On Wednesday, the House unanimously passed Rep. Paul ‘s H.R. 660, Bureau of Reclamation Transparency Act. The bipartisan bill is expected to increase transparency.
The Act requires the Bureau of Reclamation (BOR) to do a thorough inventory of its assets as well as prioritize major repairs necessary at the agency’s facilities.
“Since 1902, the Bureau of Reclamation has powered the nation and the world with renewable, emissions-free energy,” said Gosar. “In order to ensure an abundant supply of clean water and power for future generations, we must take the necessary steps to prioritize the agency’s long list of maintenance repairs. This bipartisan legislation is the first step in getting BOR on the right track so that Reclamation can continue to provide essential services that benefit water and power users as well as our nation’s farmers.”
Original cosponsors include Andy Biggs, Trent Franks, Martha McSally, and Kyrsten Sinema.
The bill was approved unanimously by the Senate in the 113th Congress with Senators Barrasso and Schatz ushering passage. The previous administration testified in strong support of the bill last Congress. This Congress, the Trump Administration testified in strong support of the Senate bill which is identical to the House bill. The House bill has 5 Democrat cosponsors and 15 Republican cosponsors. The bill passed the House Committee on Natural Resources by unanimous consent. Senators Barrasso and Schatz are again spearheading the Senate companion and the Senate bill has passed the Senate Committee on Energy and Natural Resources.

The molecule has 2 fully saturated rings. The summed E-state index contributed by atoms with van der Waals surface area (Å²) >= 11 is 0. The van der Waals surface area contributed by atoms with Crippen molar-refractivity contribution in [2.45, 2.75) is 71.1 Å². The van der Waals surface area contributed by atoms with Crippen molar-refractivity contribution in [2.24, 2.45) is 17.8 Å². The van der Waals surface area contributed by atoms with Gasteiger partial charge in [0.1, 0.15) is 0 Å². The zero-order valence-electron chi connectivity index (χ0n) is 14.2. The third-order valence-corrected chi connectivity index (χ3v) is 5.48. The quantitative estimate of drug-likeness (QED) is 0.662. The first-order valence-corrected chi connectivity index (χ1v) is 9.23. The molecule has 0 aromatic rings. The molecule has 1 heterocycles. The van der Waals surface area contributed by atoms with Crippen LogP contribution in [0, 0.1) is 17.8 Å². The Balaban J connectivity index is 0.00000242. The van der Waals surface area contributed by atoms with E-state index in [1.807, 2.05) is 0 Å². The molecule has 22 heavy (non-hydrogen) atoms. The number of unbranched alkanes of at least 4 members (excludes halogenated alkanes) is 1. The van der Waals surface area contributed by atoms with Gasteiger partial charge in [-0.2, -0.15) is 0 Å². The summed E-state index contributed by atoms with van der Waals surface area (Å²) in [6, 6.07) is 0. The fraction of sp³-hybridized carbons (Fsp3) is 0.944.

At Committee hearings on this bill in the 114th and 115th Congresses, an agency official for the Bureau of Reclamation testified that the legislation is consistent with its draft “Infrastructure Investment Strategy.”
The Bureau of Reclamation was established in 1902 and much of the agency’s now aging infrastructure was built more than 50 years ago. The agency delivers water to more than 30 million people and provides one in five Western farmers with water to irrigate their crops. BOR’s assets include more than 476 dams and dikes, and the agency is also responsible for the operations of 53 different hydroelectric power plants.